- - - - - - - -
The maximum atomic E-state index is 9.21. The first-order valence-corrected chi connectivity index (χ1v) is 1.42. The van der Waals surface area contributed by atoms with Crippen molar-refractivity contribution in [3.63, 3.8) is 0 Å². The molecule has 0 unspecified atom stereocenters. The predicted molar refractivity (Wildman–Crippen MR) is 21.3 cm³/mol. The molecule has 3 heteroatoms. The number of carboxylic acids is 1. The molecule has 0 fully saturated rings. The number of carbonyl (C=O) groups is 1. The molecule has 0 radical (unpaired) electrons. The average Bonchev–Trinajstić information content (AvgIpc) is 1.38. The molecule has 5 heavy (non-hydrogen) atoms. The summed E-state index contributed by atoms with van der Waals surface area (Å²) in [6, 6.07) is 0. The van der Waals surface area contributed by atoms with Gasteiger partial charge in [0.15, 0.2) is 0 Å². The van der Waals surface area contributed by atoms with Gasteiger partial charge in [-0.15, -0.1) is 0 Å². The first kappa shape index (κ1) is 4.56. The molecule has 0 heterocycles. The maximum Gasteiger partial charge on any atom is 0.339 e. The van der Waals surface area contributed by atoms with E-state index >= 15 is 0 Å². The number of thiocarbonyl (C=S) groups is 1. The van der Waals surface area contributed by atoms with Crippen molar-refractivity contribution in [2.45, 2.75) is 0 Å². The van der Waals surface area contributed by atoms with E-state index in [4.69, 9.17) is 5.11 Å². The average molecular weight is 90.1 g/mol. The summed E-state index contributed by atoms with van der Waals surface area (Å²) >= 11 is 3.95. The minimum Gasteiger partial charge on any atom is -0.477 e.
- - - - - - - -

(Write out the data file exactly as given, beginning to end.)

The maximum atomic E-state index is 9.21. The first-order valence-corrected chi connectivity index (χ1v) is 1.42. The van der Waals surface area contributed by atoms with Crippen molar-refractivity contribution in [3.63, 3.8) is 0 Å². The molecule has 0 unspecified atom stereocenters. The predicted molar refractivity (Wildman–Crippen MR) is 21.3 cm³/mol. The molecule has 3 heteroatoms. The number of carboxylic acids is 1. The molecule has 0 fully saturated rings. The number of carbonyl (C=O) groups is 1. The molecule has 0 radical (unpaired) electrons. The average Bonchev–Trinajstić information content (AvgIpc) is 1.38. The molecule has 5 heavy (non-hydrogen) atoms. The summed E-state index contributed by atoms with van der Waals surface area (Å²) in [6, 6.07) is 0. The van der Waals surface area contributed by atoms with Gasteiger partial charge in [0.15, 0.2) is 0 Å². The van der Waals surface area contributed by atoms with Gasteiger partial charge in [-0.15, -0.1) is 0 Å². The first kappa shape index (κ1) is 4.56. The molecule has 0 heterocycles. The maximum Gasteiger partial charge on any atom is 0.339 e. The van der Waals surface area contributed by atoms with E-state index >= 15 is 0 Å². The number of thiocarbonyl (C=S) groups is 1. The van der Waals surface area contributed by atoms with Crippen molar-refractivity contribution in [2.45, 2.75) is 0 Å². The van der Waals surface area contributed by atoms with E-state index in [4.69, 9.17) is 5.11 Å². The average molecular weight is 90.1 g/mol. The summed E-state index contributed by atoms with van der Waals surface area (Å²) >= 11 is 3.95. The minimum Gasteiger partial charge on any atom is -0.477 e.